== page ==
Portland Did Not Really Legalize Marijuana, but the Success of Question 1 Is Still Good News


Marijuana Policy Project

Although voters in Portland, Maine, supposedly legalized marijuana on Tuesday, that is not really what happened. As I noted last month, Question 1, which received support from more than two-thirds of voters, merely eliminated local penalties for possession of up to two and and half ounces. Under state law, possessing pot in amounts below that cutoff remains a civil violation punishable by fines ranging from $350 to $1,000. Hence it is not surprising that Portland Police Chief Michael Sauschuck says the initiative won't stop his officers from citing people for marijuana possession when they think it's appropriate. But he also says that won't be very often. "This doesn't change anything for us in terms of enforcement," Sauschuck told the Bangor Daily News. "But the actual statistics show this is a low priority for us."

Between June 2011 and June 2012, Sauschuck says, the Portland Police Department issued just 68 marijuana summonses in a city of 66,000. By comparison, the New York Police Department in 2011 made more than 50,000 arrests and issued more than 8,000 summonses for marijuana possession in a city of 8.2 million. New York City has a population that's 124 times as big, but it nabbed 868 times as many pot smokers. By that measure, New York is seven times as intolerant of marijuana as Portland.

The Portland Police Department's attitude toward marijuana consumers seems similar to the Seattle Police Department's. Asked if he plans to cite people who publicly celebrated the passage of Question 1 by lighting up a joint and memorialized the moment in photographs, Sauschuck replied, "Let's think about resource allocation. We're not going to go after these guys for smoking a joint."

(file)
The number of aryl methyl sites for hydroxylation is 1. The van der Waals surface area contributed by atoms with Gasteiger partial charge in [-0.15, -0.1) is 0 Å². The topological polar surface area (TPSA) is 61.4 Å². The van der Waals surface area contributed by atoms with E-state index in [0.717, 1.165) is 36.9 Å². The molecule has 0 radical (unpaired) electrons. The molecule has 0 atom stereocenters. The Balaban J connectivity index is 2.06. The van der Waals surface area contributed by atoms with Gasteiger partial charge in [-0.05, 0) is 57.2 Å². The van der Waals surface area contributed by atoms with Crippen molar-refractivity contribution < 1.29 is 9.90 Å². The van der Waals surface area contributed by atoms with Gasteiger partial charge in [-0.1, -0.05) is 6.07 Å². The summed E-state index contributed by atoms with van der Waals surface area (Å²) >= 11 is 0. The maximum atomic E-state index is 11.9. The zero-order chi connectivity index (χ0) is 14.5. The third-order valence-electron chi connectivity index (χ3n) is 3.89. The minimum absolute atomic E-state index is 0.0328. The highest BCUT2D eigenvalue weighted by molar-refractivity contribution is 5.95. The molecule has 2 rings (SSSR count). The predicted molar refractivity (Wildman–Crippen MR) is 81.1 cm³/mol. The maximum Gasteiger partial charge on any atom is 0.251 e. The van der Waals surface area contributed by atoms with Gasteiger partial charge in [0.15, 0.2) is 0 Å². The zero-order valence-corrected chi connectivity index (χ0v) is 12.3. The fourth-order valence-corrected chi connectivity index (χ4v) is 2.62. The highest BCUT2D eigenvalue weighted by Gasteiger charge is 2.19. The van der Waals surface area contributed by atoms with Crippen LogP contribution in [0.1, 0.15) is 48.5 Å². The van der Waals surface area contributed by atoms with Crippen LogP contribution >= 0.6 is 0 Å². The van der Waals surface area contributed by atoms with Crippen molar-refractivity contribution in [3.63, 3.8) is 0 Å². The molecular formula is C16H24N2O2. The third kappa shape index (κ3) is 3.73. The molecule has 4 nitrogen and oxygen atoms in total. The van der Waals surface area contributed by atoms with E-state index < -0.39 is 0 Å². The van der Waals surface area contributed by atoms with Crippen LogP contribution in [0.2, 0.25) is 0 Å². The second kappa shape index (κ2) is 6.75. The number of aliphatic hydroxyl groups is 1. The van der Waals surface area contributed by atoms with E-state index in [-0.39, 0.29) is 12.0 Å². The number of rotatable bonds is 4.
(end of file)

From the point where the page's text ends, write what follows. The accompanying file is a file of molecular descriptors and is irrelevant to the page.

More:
So if Question 1 (which officially takes effect in a month) won't have much of a practical effect, what was the point? As I suggested last month, the Question 1 campaign was a dry run for statewide legalization efforts in Maine and elsewhere. Its messaging focused on the relative hazards of marijuana and alcohol, with ads featuring respectable-looking pot smokers asking, "Why should I be punished for making the safer choice?" Judging from the large majority the initiative attracted, that message, which also was prominent in Colorado's successful legalization campaign, resonates with voters.

Another plus: The marijuana-is-safer message really upsets pot prohibitionists, who hate it so much that they tried to censor it. "Maine is on the brink of creating a massive marijuana industry that will inevitably target teens and other vulnerable populations," warns former congressman Patrick Kennedy, chairman of the anti-pot group Project SAM, which has created a Maine chapter to fight legalization there. "Misconceptions about marijuana are becoming more and more prevalent. It's time to clear the smoke and get the facts out about this drug."

Guess who else is upset. "We're not against legalization of marijuana," an unnamed alcohol industry lobbyist tells National Journal. "We just don't want to be vilified in the process. We don't want alcohol to be thrown under the bus, and we're going to fight to defend our industry when we are demonized." That's fair enough. I myself sometimes worry that marijuana activists may alienate potential allies if they seem to be condemning alcohol or bashing drinkers. But it is perfectly legitimate to point out that the legal distinction between alcohol and marijuana makes no sense from a scientific or medical standpoint, and some potential benefits from legalization (such as fewer traffic fatalities) hinge on alcohol's greater hazards.

As a malt beverage enthusiast, I sympathize with the concern that beer may be unfairly tarnished by the message that pot is a safer choice. But if brewers want to defend their products, they will have to do better than this:

"We believe it's misleading to compare marijuana to beer," said Chris Thorne of the Beer Institute. "Beer is distinctly different both as a product and an industry."

Thorne notes that the alcohol industry is regulated, studied extensively, and perhaps more importantly already an accepted part of the culture.